est degree from the advice of the president, we
still do it with the highest respect for the wishes
of tho chief executivo of our nation.
Speaking finally, I wish to say, and I know
that I now express the sentiments of the legis
lature here, that it is the purpose and desire
upon tho part of this legislature, insofar as it'
finds or can find it consonant with "tho duty it
has to perform for the people of this state to
comply with tho wishes of the chief executive
and that we thank the president and h secret
tary of state for the assistance which they have
sTmav ? eXPreBS th0 hope " tSS
visit may be tho forerunner of further activi-
BlStephon ofati? government in assisting the
sisteihood of states composing file republic in
tdaofiec.f'their dUti6S - o
I beTrvT? behalf 0f.this gislature,
i i ? rryan' t0 express the thanks of tho
legislature to the president of the United States
for his interest and assistance, and o you o
S?niC0Urte?y and kindness with which yoS have
discharged your ambassadorship to the WiH
ture of the state of California' S a
w3he CuTtin resolution was as follow
Whereas, there are now pending in this S"
laturo certain bills, definim: the riht J S
Whereas, the president of the Unito du
has earnestly advised this legislature that ?2
passage of any bill discriminatmc ln9t !
particular nation or nations Ti6 ? aBy
' Whereas, it is deemed fit and nronnr w a
respect and consideration be given to tho ?
vice of the president of the Unit la q? ad"
that he be permitted to endeSo & accom'nh
the end and purpose desired by "the b kw f
tions, and bo it therefore naticn or na-
alien eligible to be?o o XTStWn'iSS
States raayactiuiro, posseBs, enjoy trnmV i
inherit real property )n tSs stato S aud
sssr sss tTtTat4r0r S
acquire, - posses, enjoy and transit
property In this gtate in the mannranrfn?
extent and for the purposes prescrlhSV lhe
treaty now exiting between ttSTuniSdJP
and the nation or country of which 1 oh e3
friA? sub3ect and -' S
president of the United States and thh Jh?
ture will not at this session pass th0 bilf J"
vised against, and be it further
Resolved by tho people of the state of Call
fornia represented in senato and VLmw
jointly that tho president of tho UnlteTsuS
be and is hereby requested to endeavor to 2!
such treaty or other agreement from any na
tion protesting against the passage of tho b t
under consideration as wilj effectually accom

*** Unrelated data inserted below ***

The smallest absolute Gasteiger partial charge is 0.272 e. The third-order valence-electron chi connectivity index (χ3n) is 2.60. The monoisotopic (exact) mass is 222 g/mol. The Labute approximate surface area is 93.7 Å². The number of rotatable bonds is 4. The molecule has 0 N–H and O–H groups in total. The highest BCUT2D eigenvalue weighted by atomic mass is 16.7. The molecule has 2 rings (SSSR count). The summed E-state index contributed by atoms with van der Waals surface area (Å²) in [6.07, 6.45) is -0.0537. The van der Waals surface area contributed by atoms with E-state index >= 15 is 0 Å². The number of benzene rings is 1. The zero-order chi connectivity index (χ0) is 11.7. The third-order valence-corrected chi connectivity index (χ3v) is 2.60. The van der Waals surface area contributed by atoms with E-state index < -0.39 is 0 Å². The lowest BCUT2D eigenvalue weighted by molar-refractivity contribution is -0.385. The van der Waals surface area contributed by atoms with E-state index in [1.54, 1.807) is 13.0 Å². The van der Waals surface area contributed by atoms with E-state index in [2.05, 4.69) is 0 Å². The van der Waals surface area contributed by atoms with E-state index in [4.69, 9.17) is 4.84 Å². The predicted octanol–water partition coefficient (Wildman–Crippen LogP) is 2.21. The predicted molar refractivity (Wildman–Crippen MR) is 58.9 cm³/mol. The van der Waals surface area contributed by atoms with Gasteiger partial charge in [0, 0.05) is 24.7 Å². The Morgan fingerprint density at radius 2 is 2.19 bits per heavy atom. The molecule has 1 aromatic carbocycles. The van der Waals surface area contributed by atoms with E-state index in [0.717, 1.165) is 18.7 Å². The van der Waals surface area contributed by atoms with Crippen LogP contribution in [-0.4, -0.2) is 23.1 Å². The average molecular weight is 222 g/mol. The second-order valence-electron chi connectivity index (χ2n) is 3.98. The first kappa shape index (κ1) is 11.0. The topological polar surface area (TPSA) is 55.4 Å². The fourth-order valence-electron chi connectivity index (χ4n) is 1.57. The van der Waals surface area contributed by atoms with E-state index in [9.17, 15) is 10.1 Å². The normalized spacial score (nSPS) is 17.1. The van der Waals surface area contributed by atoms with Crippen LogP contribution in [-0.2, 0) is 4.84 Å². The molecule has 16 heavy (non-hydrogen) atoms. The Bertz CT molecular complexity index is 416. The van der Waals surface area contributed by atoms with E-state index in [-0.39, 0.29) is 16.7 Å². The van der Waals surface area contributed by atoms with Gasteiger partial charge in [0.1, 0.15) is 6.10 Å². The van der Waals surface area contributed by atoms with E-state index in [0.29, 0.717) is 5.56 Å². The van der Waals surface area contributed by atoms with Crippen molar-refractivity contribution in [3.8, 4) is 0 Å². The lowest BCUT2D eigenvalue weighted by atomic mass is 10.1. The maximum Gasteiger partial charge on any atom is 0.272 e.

plish the end and purpose herein mentioned, and
bo it further ' uu
Resolved, that if at any time during the pen.
dency of diplomatic effort the governor of Ca
fornia becomes convinced that the success of
such effort is improbable, he is hereby requested
to call an extraordinary session of the legisla
ture for the purpose of enacting such a land
law as the people demand; be it further
Resolved, that the secretary of the senate be
and he is hereby directed to forward a ro jy of
these resolutions to the president of the United
The California anti-alien bill as it passed the
legislature, is as follows:
Section 1. All aliens eligible to citizenship
under the laws of the Uriitdd States may acquire,
possess, enjoy, transmit and inherit real prop
erty, or any interest therein, in this state, in
the same manner and to the same extent as citi
zens of the United States, except as otherwise
provided by the laws of this state.
Section. 2. All aliens other than those men
tioned in section 1 of this act may acquire, pos
sess, enjoy and transfer Teal property, or any
interest therein, in this state, in the manner
and to the extent and for the purposes pre
scribed by any treaty now existing between the
government of the United States and the nation
or country of which such alien is a citizen or
subject, and not otherwise. .
Section 3. Any company, association or cor
poration organized under tho laws of this or
any other state or nation, of which a majority
of tho members are aliens other than thoso
specified in section 1 of this act, or in which
a majority of the issued capital stock is owned
by such aliens, may acquire, possess, enjoy and
convey real property, or any interest therein,
in this state, in the manner and to the extent
and for the purposes prescribed by any treaty
nT !xisting between tho government of the
united States and the nation or country of which
such members or stockholders are citizens or
subjects, and not otherwise.
Section 4. Whenever it appears to the court
in any probate proceeding that by reason of the
"provisions of this act any heir or devisee can
not take real property in this state which, but
tor said provisions, said heir or devisee would
r fnaS SUCh' th court instead of ordering a
distribution of such real property to be made
in the manner provided by law for probate sales
1 if 1 pronerty, and the proceeds of sucli sale
snail be distributed to such heir or devisee in
lieu of such real property.
Section 5. Any real property hereafter ac
quired in fee in violation of the provisions of
fh S aCJ y any allen mentioned in section 2 of
tnis act, or by any company, association or cor
poiation mentioned in section 3 of this act,
snail escheat to and become and remain the
property of the state of California. The attor
ney general shall institute proceedings to have
escheat of such real property adjudged and
entorced in the manner provided by section
1? nf he PolitIcal Code and title 8 part 3, of
Sefl , ! of Civil Procedure. Upon the entry
tn i JudSment in such proceedings, the title
n ,real PrPerty shall pass to the state of
California. The provisions of this section and
or sections 2 and 3 of this act shall not apply
to any real property hereafter acquired in tho
enforcement or In satisfaction of any lien now
existing upon, or interest in such property, so
Jong as such real property so acquired shall re
main the property of the alien, company, as
sociation or corporation acquiring the same in
such manner.
Section 6. Any leasehold or other interest
m real property less than the fee, hereafter
acquired in violation of the provisions of this
act by any alien mentioned in section 2 of this
.. l..vIBmu&